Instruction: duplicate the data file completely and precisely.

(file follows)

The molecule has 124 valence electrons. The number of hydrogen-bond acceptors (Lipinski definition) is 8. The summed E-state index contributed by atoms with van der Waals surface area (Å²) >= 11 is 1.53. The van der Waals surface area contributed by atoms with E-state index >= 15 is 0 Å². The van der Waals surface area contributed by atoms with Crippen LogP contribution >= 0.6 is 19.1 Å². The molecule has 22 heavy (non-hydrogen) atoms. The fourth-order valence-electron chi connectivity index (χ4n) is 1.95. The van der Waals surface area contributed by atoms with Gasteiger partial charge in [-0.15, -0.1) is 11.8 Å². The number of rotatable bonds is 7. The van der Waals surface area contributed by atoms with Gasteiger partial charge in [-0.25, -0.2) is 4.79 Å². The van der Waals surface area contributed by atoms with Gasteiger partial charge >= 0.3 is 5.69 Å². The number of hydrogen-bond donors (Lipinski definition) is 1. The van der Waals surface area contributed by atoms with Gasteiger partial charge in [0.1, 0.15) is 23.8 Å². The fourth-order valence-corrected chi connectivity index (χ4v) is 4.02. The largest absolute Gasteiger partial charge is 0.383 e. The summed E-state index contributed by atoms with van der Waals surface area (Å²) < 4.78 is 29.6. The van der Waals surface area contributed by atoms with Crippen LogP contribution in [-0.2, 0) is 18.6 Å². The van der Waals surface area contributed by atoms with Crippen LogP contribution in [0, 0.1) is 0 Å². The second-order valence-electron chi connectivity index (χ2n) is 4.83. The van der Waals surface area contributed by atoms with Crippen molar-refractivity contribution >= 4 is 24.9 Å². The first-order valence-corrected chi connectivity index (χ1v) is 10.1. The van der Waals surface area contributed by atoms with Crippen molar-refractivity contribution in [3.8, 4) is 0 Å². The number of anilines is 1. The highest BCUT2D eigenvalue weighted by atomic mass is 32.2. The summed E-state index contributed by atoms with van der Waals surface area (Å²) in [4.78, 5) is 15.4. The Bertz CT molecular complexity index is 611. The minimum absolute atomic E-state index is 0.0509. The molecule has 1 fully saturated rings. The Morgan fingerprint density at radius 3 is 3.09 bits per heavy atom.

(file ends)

The molecule has 124 valence electrons. The number of hydrogen-bond acceptors (Lipinski definition) is 8. The summed E-state index contributed by atoms with van der Waals surface area (Å²) >= 11 is 1.53. The van der Waals surface area contributed by atoms with E-state index >= 15 is 0 Å². The van der Waals surface area contributed by atoms with Crippen LogP contribution >= 0.6 is 19.1 Å². The molecule has 22 heavy (non-hydrogen) atoms. The fourth-order valence-electron chi connectivity index (χ4n) is 1.95. The van der Waals surface area contributed by atoms with Gasteiger partial charge in [-0.15, -0.1) is 11.8 Å². The number of rotatable bonds is 7. The van der Waals surface area contributed by atoms with Gasteiger partial charge in [-0.25, -0.2) is 4.79 Å². The van der Waals surface area contributed by atoms with Gasteiger partial charge >= 0.3 is 5.69 Å². The number of hydrogen-bond donors (Lipinski definition) is 1. The van der Waals surface area contributed by atoms with Gasteiger partial charge in [0.1, 0.15) is 23.8 Å². The fourth-order valence-corrected chi connectivity index (χ4v) is 4.02. The largest absolute Gasteiger partial charge is 0.383 e. The summed E-state index contributed by atoms with van der Waals surface area (Å²) < 4.78 is 29.6. The van der Waals surface area contributed by atoms with Crippen LogP contribution in [-0.2, 0) is 18.6 Å². The van der Waals surface area contributed by atoms with Crippen LogP contribution in [0, 0.1) is 0 Å². The second-order valence-electron chi connectivity index (χ2n) is 4.83. The van der Waals surface area contributed by atoms with Crippen molar-refractivity contribution >= 4 is 24.9 Å². The first-order valence-corrected chi connectivity index (χ1v) is 10.1. The van der Waals surface area contributed by atoms with Crippen molar-refractivity contribution in [3.8, 4) is 0 Å². The number of anilines is 1. The highest BCUT2D eigenvalue weighted by atomic mass is 32.2. The summed E-state index contributed by atoms with van der Waals surface area (Å²) in [4.78, 5) is 15.4. The Bertz CT molecular complexity index is 611. The minimum absolute atomic E-state index is 0.0509. The molecule has 1 fully saturated rings. The Morgan fingerprint density at radius 3 is 3.09 bits per heavy atom.